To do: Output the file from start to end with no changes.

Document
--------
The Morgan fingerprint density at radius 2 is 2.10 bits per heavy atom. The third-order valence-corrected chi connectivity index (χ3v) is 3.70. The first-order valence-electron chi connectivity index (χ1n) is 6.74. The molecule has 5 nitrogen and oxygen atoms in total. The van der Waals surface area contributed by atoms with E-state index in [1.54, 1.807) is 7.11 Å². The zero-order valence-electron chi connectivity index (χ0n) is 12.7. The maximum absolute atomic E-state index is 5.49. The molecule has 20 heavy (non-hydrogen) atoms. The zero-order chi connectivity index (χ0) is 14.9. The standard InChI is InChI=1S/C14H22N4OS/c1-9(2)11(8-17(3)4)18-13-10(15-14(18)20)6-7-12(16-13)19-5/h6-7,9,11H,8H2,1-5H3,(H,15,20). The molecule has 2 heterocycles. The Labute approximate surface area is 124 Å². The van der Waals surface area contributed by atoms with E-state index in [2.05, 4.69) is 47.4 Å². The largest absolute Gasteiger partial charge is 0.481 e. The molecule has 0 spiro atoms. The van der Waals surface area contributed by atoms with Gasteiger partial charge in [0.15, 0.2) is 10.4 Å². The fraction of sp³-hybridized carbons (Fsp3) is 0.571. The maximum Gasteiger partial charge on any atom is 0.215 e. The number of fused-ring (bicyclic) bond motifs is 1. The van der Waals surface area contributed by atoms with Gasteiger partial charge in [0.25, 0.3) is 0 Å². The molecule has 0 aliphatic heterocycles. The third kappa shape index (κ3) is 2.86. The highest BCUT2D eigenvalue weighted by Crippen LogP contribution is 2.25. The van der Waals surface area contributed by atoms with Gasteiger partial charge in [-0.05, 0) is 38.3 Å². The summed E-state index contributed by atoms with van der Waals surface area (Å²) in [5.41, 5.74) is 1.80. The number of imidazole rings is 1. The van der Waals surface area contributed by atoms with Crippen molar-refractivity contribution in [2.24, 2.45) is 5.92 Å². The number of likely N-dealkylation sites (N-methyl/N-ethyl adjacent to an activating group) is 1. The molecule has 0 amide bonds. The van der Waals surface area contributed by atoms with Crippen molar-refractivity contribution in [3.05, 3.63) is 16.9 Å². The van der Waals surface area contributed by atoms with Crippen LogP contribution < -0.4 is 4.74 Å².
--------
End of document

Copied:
The Morgan fingerprint density at radius 2 is 2.10 bits per heavy atom. The third-order valence-corrected chi connectivity index (χ3v) is 3.70. The first-order valence-electron chi connectivity index (χ1n) is 6.74. The molecule has 5 nitrogen and oxygen atoms in total. The van der Waals surface area contributed by atoms with E-state index in [1.54, 1.807) is 7.11 Å². The zero-order valence-electron chi connectivity index (χ0n) is 12.7. The maximum absolute atomic E-state index is 5.49. The molecule has 20 heavy (non-hydrogen) atoms. The zero-order chi connectivity index (χ0) is 14.9. The standard InChI is InChI=1S/C14H22N4OS/c1-9(2)11(8-17(3)4)18-13-10(15-14(18)20)6-7-12(16-13)19-5/h6-7,9,11H,8H2,1-5H3,(H,15,20). The molecule has 2 heterocycles. The Labute approximate surface area is 124 Å². The van der Waals surface area contributed by atoms with E-state index in [2.05, 4.69) is 47.4 Å². The largest absolute Gasteiger partial charge is 0.481 e. The molecule has 0 spiro atoms. The van der Waals surface area contributed by atoms with Gasteiger partial charge in [0.15, 0.2) is 10.4 Å². The fraction of sp³-hybridized carbons (Fsp3) is 0.571. The maximum Gasteiger partial charge on any atom is 0.215 e. The number of fused-ring (bicyclic) bond motifs is 1. The van der Waals surface area contributed by atoms with Gasteiger partial charge in [0.25, 0.3) is 0 Å². The molecule has 0 aliphatic heterocycles. The third kappa shape index (κ3) is 2.86. The highest BCUT2D eigenvalue weighted by Crippen LogP contribution is 2.25. The van der Waals surface area contributed by atoms with Gasteiger partial charge in [-0.05, 0) is 38.3 Å². The summed E-state index contributed by atoms with van der Waals surface area (Å²) in [5.41, 5.74) is 1.80. The number of imidazole rings is 1. The van der Waals surface area contributed by atoms with Crippen molar-refractivity contribution in [2.24, 2.45) is 5.92 Å². The number of likely N-dealkylation sites (N-methyl/N-ethyl adjacent to an activating group) is 1. The molecule has 0 amide bonds. The van der Waals surface area contributed by atoms with Crippen molar-refractivity contribution in [3.05, 3.63) is 16.9 Å². The van der Waals surface area contributed by atoms with Crippen LogP contribution < -0.4 is 4.74 Å².